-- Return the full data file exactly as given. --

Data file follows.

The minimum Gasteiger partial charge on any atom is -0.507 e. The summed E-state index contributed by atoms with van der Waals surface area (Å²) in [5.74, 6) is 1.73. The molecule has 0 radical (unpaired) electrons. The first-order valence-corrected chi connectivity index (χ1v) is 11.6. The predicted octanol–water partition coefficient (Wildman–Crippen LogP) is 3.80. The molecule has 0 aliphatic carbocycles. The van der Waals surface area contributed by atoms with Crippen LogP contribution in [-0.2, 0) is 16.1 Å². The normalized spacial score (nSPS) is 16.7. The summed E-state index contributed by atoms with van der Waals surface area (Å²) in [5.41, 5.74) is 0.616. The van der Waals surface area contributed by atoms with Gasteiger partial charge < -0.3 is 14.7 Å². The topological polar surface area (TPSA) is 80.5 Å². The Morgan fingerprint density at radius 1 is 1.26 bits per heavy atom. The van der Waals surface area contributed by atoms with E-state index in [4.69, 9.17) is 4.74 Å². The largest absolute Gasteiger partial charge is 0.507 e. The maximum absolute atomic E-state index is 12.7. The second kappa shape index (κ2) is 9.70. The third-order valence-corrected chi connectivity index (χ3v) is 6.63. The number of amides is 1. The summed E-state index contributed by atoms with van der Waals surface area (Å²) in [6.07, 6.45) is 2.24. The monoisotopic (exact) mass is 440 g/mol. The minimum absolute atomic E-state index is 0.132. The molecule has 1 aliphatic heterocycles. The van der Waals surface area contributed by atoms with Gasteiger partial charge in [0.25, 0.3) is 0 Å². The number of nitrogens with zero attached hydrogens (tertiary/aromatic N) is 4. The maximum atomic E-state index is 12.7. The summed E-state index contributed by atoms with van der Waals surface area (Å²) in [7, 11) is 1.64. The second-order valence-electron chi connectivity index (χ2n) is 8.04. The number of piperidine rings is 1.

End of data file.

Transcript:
The minimum Gasteiger partial charge on any atom is -0.507 e. The summed E-state index contributed by atoms with van der Waals surface area (Å²) in [5.74, 6) is 1.73. The molecule has 0 radical (unpaired) electrons. The first-order valence-corrected chi connectivity index (χ1v) is 11.6. The predicted octanol–water partition coefficient (Wildman–Crippen LogP) is 3.80. The molecule has 0 aliphatic carbocycles. The van der Waals surface area contributed by atoms with Crippen LogP contribution in [-0.2, 0) is 16.1 Å². The normalized spacial score (nSPS) is 16.7. The summed E-state index contributed by atoms with van der Waals surface area (Å²) in [5.41, 5.74) is 0.616. The van der Waals surface area contributed by atoms with Gasteiger partial charge < -0.3 is 14.7 Å². The topological polar surface area (TPSA) is 80.5 Å². The Morgan fingerprint density at radius 1 is 1.26 bits per heavy atom. The van der Waals surface area contributed by atoms with E-state index in [4.69, 9.17) is 4.74 Å². The largest absolute Gasteiger partial charge is 0.507 e. The maximum absolute atomic E-state index is 12.7. The second kappa shape index (κ2) is 9.70. The third-order valence-corrected chi connectivity index (χ3v) is 6.63. The number of amides is 1. The summed E-state index contributed by atoms with van der Waals surface area (Å²) in [6.07, 6.45) is 2.24. The monoisotopic (exact) mass is 440 g/mol. The minimum absolute atomic E-state index is 0.132. The molecule has 1 aliphatic heterocycles. The van der Waals surface area contributed by atoms with Gasteiger partial charge in [0.25, 0.3) is 0 Å². The number of nitrogens with zero attached hydrogens (tertiary/aromatic N) is 4. The maximum atomic E-state index is 12.7. The summed E-state index contributed by atoms with van der Waals surface area (Å²) in [7, 11) is 1.64. The second-order valence-electron chi connectivity index (χ2n) is 8.04. The number of piperidine rings is 1.